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Phantom Stranger and Phantom Girl
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Fred Hembeck

Phantom Stranger and Phantom Girl
Uploaded June 25, 2000

Today, we're going to talk about phantoms, even though, as I write this, Halloween is still months away.

Comics publishers have a rich tradition of re-using names and concepts, with the Super- prefix being the most obvious example. (Just fill in the blank: man, woman, boy, girl, dog, horse, family, etc.) As confusing as this might get at times, we have to remember the opportunities it provides for making cheap puns and odd connections.

Like Phantom Girl going on a date with the Phantom Stranger to the Phantom Zone.

Phantom Girl is, of course, one of the early members of the Legion of Super-Heroes, joining fairly soon after the group formed with its original three members. Her name derives from her talent - she can alter her substance to pass through solid objects, like, well, a phantom.

Hey, it's better than what Bouncing Boy can do. Besides, DC artists had her in a cut-away outfit long before Elizabeth Hurley showed up at a film premiere wearing - almost - a strips-of-cloth-and-safety-pins ensemble.

The Phantom Stranger, on the other hand, has a much more convoluted back-story. He's been wandering around the DC Universe for a few decades now, portrayed originally as just another mystic-type, exploring supernatural incidents and defending people from assorted evil mystics. Starting in the mid 1970s, DC writers began integrating him into some the more traditional super-hero stories, with guest appearances in a few Justice League stories (several of which, sadly, cast him in a deus ex machina role, showing up just in time to save the day).

In their mid 1980s series 'Secret Origins', DC tried an interesting approach; they commissioned four short stories from different writers, challenging each to come up with their take on the character and an appropriate origin. They felt that this would strike a balance between those wanting to know where he came from and those who felt the mystery aspect should be preserved.

Nice try, guys, but if you wanted an equitable playing field, then you shouldn't have asked Alan Moore to write one of the stories. Moore is highly regarded for a number of projects he's worked on, most notably Swamp Thing and Watchmen, and his take on the Phantom Stranger is widely considered to be the front-runner.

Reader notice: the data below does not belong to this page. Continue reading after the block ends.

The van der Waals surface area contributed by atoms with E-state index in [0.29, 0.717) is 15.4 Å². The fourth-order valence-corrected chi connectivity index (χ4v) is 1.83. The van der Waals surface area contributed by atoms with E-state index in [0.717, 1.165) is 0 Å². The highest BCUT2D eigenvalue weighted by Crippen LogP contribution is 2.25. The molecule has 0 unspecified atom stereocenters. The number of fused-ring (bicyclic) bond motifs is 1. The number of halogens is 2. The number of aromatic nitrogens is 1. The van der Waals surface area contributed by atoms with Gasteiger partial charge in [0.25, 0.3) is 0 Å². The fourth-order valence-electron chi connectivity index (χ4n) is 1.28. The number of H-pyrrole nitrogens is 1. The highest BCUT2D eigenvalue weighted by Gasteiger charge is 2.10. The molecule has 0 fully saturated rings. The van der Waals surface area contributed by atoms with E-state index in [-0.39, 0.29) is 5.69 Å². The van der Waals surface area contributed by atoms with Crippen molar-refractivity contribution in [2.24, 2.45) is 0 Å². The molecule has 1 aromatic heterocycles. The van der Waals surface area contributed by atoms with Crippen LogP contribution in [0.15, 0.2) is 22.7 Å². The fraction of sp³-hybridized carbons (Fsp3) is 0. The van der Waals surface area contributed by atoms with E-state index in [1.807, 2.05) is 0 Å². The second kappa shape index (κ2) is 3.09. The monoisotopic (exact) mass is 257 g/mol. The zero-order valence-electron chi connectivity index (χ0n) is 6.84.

Moore wrote a story that clearly implies that the Stranger had been an angel once, who had refused to take sides during Lucifer's rebellion. Cast out by both sides afterwards, he found himself alone and isolated, even as he walked the world being generally helpful and protective of the human race.

The Phantom Zone is a plot device from the pages of Superman, kind of an extra-dimensional limbo into which the Kryptonian government exiled its entire criminal element. While in the Zone (which didn't look anything like it was portrayed in the movie 'Superman II'), prisoners exist as phantoms relative to the real world, able to see and hear without being seen or heard, and unable to touch anything. And you thought you were sexually frustrated...

Superman's pappy discovered the place, and invented the zone projector (that's the red thing that the Stranger is holding in the above strip) to provide access to it. This accounts for why every felon who escapes from the zone has a serious hate going for the Man of Steel.

Sadly, the Phantom Zone no longer exists in the current DC universe, having been Byrne-ified out of continuity along with so many other bits of Superman arcana.

- NP

The copyrights, trademarks and publication rights to Fred's cartoons belong to DC Comics, Marvel Comics, and Fred Hembeck where appropriate. Proud Robot Productions graphics, site design, cartoon re-coloring and commentary copyrights belong to Neil Polowin and Proud Robot Productions.

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